“A genuine sense of human connection is one of the biggest factors influencing a worker’s productivity, job satisfaction, and perceptions of the workplace.”

https://www.hcamag.com/nz/specialisation/employee-engagement/how-human-connection-helps-organizations-succeed/433166

Structure and Routine

Majority of people thrive when they have a routine. Routine tell us what time we should get up, when to eat, when to exercise and guide us on our working hours. When we go into the office to work, we must stick to a leaving time, lunch break, meeting schedule, etc. Therefore, our health choices are heavily influenced by the nature of this schedule, at least from Monday to Friday. For example, what and when we eat, exercise before/after work, who we interact with, incidental activity, choice of transport and even our sense of purpose or belonging.

 

“… as a result, we have lost opportunities to be active, engage with other people and start our day with a healthy food choice.”

 

This means when we work from home and don’t have these time guides, things tend to merge e.g. sleep, breakfast, walk, travel, work becomes just sleep and work and as a result, we have lost opportunities to be active, engage with other people and start our day with healthy food choices.

Sitting for Extended Time

The human body needs to move. When we go into the office, we naturally move around more. Working from home cuts out a lot of our incidental activity and puts us at increased risk of more sedentary behaviour. This is one of the major risk factors for Cardiovascular disease and its co-morbidities such as obesity, high blood pressure and high blood sugar.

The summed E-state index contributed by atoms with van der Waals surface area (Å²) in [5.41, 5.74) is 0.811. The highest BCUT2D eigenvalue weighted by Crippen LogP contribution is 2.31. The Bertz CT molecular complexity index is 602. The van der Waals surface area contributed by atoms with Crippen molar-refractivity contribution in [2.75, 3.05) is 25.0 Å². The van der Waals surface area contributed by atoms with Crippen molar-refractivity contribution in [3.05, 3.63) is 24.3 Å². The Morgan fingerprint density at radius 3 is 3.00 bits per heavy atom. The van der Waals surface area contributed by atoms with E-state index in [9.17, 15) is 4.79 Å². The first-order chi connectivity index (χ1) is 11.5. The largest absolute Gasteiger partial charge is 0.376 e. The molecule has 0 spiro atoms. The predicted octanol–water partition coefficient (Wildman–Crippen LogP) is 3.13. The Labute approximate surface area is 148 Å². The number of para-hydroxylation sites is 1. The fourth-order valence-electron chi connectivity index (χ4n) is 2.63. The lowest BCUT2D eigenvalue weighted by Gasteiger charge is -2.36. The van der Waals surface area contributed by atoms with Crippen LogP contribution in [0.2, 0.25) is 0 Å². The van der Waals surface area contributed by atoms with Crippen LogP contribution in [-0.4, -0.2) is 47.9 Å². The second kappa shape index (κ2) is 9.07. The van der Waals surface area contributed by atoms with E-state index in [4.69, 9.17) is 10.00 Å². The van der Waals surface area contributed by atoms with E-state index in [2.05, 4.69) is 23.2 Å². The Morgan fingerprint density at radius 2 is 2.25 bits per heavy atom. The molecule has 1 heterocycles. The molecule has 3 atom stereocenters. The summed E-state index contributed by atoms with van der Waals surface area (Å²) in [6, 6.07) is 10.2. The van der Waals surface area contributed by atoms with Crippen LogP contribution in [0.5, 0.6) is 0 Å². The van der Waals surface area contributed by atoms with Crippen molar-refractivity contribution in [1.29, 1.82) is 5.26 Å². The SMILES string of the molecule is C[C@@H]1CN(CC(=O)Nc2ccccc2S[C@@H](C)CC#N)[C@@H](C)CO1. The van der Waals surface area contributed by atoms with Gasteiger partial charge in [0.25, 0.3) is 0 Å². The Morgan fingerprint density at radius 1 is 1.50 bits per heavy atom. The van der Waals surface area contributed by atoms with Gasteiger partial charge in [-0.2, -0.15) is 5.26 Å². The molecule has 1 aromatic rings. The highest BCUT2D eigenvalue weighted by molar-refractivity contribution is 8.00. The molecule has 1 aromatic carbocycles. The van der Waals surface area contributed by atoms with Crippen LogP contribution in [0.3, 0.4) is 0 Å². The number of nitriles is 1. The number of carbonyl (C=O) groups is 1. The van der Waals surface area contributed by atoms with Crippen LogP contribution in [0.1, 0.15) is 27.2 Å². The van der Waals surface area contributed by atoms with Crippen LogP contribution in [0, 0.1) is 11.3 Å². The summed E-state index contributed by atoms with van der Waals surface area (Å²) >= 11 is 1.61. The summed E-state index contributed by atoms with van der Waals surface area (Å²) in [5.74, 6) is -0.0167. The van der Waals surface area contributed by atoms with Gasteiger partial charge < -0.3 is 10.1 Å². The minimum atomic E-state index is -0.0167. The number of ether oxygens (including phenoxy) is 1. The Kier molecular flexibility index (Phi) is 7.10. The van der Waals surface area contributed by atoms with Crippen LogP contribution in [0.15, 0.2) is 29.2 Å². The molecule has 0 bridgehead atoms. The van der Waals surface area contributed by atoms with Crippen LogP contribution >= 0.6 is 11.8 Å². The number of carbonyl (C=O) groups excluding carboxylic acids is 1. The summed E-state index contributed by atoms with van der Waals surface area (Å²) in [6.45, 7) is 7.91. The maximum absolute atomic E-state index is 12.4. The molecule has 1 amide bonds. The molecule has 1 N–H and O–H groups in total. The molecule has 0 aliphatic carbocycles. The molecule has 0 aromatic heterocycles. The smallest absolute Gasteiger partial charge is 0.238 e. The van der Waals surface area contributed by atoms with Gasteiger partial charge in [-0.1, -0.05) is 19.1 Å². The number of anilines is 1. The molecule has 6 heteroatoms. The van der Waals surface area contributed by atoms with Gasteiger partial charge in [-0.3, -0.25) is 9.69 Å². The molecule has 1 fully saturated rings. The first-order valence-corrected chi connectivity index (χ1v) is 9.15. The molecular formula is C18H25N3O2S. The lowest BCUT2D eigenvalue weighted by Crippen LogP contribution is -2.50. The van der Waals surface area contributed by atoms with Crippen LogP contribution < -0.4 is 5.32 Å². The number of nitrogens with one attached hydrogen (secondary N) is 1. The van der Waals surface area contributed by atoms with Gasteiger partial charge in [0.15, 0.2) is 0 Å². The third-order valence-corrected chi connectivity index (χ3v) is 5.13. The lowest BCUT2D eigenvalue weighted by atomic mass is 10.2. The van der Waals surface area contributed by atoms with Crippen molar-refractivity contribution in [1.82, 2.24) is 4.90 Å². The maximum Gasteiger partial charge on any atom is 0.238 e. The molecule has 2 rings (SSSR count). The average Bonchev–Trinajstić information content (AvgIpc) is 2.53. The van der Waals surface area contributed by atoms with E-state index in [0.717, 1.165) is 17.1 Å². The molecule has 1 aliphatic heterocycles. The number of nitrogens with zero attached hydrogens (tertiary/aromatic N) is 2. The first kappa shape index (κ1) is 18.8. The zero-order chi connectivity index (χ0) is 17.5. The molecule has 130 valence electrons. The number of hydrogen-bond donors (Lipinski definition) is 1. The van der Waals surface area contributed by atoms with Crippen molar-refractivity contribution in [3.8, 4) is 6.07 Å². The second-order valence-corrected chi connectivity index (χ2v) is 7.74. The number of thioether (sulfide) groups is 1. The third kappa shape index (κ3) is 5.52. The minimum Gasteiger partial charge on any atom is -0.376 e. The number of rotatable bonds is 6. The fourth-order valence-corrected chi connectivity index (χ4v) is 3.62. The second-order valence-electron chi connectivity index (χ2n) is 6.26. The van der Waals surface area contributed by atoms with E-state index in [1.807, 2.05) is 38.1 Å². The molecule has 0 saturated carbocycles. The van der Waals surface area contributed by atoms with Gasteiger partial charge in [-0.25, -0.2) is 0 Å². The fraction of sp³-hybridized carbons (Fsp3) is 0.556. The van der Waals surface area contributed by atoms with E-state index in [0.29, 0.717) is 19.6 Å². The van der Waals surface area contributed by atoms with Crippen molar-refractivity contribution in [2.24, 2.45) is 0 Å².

“Working from home cuts out a lot of our incidental activity and puts us at increased risk of more sedentary behaviour. This is one of the major risk factors for cardiovascular disease…”

The Australian Physical activity guidelines set out recommendations for good health. The three main recommendations include:

  • Minimum of 5 hours of moderate intensity cardiovascular activity per week
  • 2 x muscular strengthening (resistance training) activities per week
  • Break up sedentary behaviour (limit time sitting/laying down)

 

When we go into the office there are a lot of opportunities to keep active such as:

  • Walking as part of our commute
  • Using the stairs
  • Getting up and down out of chair
  • Attending meetings
  • Use the Gym at lunch
  • Active lunch break e.g. walk around the block

In summary, working from home has its benefits, but it won’t support a holistic lifestyle or lead to job satisfaction in the long-term.

 

In order to be healthy we must consider all aspects of health and hence the lifestyle choices and routines that will help us achieve them. For most people, structured exercise and mealtimes work best by default.

Whether you work from home or travel into the office, getting help with building your exercise routine should be a priority.

 

Let us help you get the most out of your working week and get you back on track with your health.

Longevity Exercise Physiology Drummoyne, EdgecliffMarrickvilleCastle HillRandwickPymbleBalmain, Kingsgrove, Neutral Bay, Coburg – Melbourne, and Barrie, Ontario – Canada   are offering 50% off initial consultations if you book your session time within work office hours of 9am – 5pm.

Call Longevity Exercise Physiology on 1300 964 002 to book in today!

 

Written by Ashleigh Mead

 

References:

https://www.health.gov.au/topics/physical-activity-and-exercise/physical-activity-and-exercise-guidelines-for-all-australians/for-adults-18-to-64-years